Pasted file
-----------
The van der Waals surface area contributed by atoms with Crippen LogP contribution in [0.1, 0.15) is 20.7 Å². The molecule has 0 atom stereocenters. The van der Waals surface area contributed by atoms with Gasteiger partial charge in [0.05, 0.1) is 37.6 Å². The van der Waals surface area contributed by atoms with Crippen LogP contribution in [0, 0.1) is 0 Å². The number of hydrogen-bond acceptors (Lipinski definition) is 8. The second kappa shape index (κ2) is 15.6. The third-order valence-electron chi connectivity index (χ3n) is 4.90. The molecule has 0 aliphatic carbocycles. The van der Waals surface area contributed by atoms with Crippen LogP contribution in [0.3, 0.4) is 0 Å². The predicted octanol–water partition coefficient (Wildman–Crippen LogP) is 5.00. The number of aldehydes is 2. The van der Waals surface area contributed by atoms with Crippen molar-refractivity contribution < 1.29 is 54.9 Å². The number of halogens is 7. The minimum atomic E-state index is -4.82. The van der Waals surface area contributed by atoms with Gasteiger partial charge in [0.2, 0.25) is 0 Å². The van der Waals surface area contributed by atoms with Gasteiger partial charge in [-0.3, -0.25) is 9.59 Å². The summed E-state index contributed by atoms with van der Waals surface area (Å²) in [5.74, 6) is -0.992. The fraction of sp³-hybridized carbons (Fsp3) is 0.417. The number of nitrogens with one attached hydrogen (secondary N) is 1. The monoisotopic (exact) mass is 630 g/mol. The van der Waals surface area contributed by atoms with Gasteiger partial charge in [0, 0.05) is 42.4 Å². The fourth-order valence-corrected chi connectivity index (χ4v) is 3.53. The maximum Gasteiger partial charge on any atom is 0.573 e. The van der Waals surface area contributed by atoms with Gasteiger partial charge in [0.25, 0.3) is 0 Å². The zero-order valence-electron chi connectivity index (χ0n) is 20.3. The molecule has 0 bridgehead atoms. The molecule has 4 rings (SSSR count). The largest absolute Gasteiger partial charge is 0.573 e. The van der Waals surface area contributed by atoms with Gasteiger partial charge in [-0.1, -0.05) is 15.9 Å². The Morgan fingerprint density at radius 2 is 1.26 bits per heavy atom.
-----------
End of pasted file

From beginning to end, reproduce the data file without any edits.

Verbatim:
The van der Waals surface area contributed by atoms with Crippen LogP contribution in [0.1, 0.15) is 20.7 Å². The molecule has 0 atom stereocenters. The van der Waals surface area contributed by atoms with Gasteiger partial charge in [0.05, 0.1) is 37.6 Å². The van der Waals surface area contributed by atoms with Crippen LogP contribution in [0, 0.1) is 0 Å². The number of hydrogen-bond acceptors (Lipinski definition) is 8. The second kappa shape index (κ2) is 15.6. The third-order valence-electron chi connectivity index (χ3n) is 4.90. The molecule has 0 aliphatic carbocycles. The van der Waals surface area contributed by atoms with Crippen LogP contribution in [0.3, 0.4) is 0 Å². The predicted octanol–water partition coefficient (Wildman–Crippen LogP) is 5.00. The number of aldehydes is 2. The van der Waals surface area contributed by atoms with Crippen molar-refractivity contribution < 1.29 is 54.9 Å². The number of halogens is 7. The minimum atomic E-state index is -4.82. The van der Waals surface area contributed by atoms with Gasteiger partial charge in [0.2, 0.25) is 0 Å². The van der Waals surface area contributed by atoms with Gasteiger partial charge in [-0.3, -0.25) is 9.59 Å². The summed E-state index contributed by atoms with van der Waals surface area (Å²) in [5.74, 6) is -0.992. The fraction of sp³-hybridized carbons (Fsp3) is 0.417. The number of nitrogens with one attached hydrogen (secondary N) is 1. The monoisotopic (exact) mass is 630 g/mol. The van der Waals surface area contributed by atoms with Gasteiger partial charge in [0, 0.05) is 42.4 Å². The fourth-order valence-corrected chi connectivity index (χ4v) is 3.53. The maximum Gasteiger partial charge on any atom is 0.573 e. The van der Waals surface area contributed by atoms with Gasteiger partial charge in [0.25, 0.3) is 0 Å². The zero-order valence-electron chi connectivity index (χ0n) is 20.3. The molecule has 0 bridgehead atoms. The molecule has 4 rings (SSSR count). The largest absolute Gasteiger partial charge is 0.573 e. The van der Waals surface area contributed by atoms with Gasteiger partial charge in [-0.1, -0.05) is 15.9 Å². The Morgan fingerprint density at radius 2 is 1.26 bits per heavy atom.